The skillet lunch was our menu!  Ribs, pork, chicken, corn on the cob, potatoes, baked beans.  We did not have the salad that is usually served with the meal.  But did have the corn bread and cobbler for dessert.

Our group of 36, took up three tables inside the restaurant.  Drink orders were first, then bathroom visits, both before and after the meal.

After lunch, our motor coach drove behind the Magic Kingdom.  We passed the fireworks launch area, the fireworks fallout area which had sprinklers going in the middle of the day to keep the brush moist.  We saw the two story round house, which isn't round, where the monorails and trains are stored, outside the motor coach window.  Then, our bus stopped near a large building.  Central Shops!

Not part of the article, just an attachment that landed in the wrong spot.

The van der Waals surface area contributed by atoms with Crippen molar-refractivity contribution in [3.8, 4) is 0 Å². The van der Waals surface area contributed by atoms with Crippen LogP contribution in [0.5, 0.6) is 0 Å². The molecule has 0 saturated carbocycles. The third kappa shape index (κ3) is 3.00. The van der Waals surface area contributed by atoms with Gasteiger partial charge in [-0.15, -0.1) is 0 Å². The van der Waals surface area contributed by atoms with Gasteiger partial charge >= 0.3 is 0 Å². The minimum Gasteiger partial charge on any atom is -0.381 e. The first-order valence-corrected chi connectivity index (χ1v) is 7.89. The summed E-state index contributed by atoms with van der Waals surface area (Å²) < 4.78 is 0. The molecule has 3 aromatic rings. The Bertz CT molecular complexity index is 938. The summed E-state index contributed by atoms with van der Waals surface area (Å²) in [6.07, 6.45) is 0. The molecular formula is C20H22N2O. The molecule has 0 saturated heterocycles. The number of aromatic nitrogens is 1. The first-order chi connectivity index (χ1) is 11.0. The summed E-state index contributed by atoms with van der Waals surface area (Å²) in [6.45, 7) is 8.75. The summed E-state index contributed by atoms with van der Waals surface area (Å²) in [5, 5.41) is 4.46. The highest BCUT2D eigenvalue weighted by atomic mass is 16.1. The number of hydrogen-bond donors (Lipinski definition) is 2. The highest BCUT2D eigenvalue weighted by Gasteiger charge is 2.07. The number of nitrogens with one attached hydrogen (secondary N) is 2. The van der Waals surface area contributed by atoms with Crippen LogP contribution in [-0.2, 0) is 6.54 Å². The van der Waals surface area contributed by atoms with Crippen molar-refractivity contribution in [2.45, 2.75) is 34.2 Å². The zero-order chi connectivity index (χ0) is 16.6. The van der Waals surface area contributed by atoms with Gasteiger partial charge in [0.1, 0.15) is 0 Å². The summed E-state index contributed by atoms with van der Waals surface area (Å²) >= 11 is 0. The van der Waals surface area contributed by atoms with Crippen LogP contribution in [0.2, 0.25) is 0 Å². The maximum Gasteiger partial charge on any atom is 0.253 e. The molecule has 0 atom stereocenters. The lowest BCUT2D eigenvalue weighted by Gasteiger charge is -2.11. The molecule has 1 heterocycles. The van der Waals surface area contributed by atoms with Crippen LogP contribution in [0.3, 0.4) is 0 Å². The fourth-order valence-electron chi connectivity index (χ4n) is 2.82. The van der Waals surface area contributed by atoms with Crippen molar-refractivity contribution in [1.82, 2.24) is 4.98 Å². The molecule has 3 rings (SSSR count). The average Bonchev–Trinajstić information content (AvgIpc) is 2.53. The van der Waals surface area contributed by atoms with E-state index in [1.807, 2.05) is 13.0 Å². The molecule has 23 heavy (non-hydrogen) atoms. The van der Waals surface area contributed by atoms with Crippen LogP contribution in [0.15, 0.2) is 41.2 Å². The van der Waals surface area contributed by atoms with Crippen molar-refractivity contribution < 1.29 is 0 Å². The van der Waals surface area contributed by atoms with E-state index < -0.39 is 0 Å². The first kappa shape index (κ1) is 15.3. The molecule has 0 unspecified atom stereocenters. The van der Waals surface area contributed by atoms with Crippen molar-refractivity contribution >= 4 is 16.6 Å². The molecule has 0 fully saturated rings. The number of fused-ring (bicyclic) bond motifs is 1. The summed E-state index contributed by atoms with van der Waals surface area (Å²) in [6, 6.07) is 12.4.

Central Shops is where most rides, attractions, and other vehicles are built or repaired.  Some of the areas inside Central Shops were behind windows that were covered working on projects we weren't meant to see.  We did see the alien from The Great Movie Ride, along with other attraction vehicles in various states of disrepair. To consider how big this building is, located behind the Magic Kingdom, we saw one of the boat launches that travels from Port Orleans resorts to Disney Springs in one of the rooms getting a paint touch up.

We learned about and got to feel the various plastics and silicones used to make attractions and animatronic characters.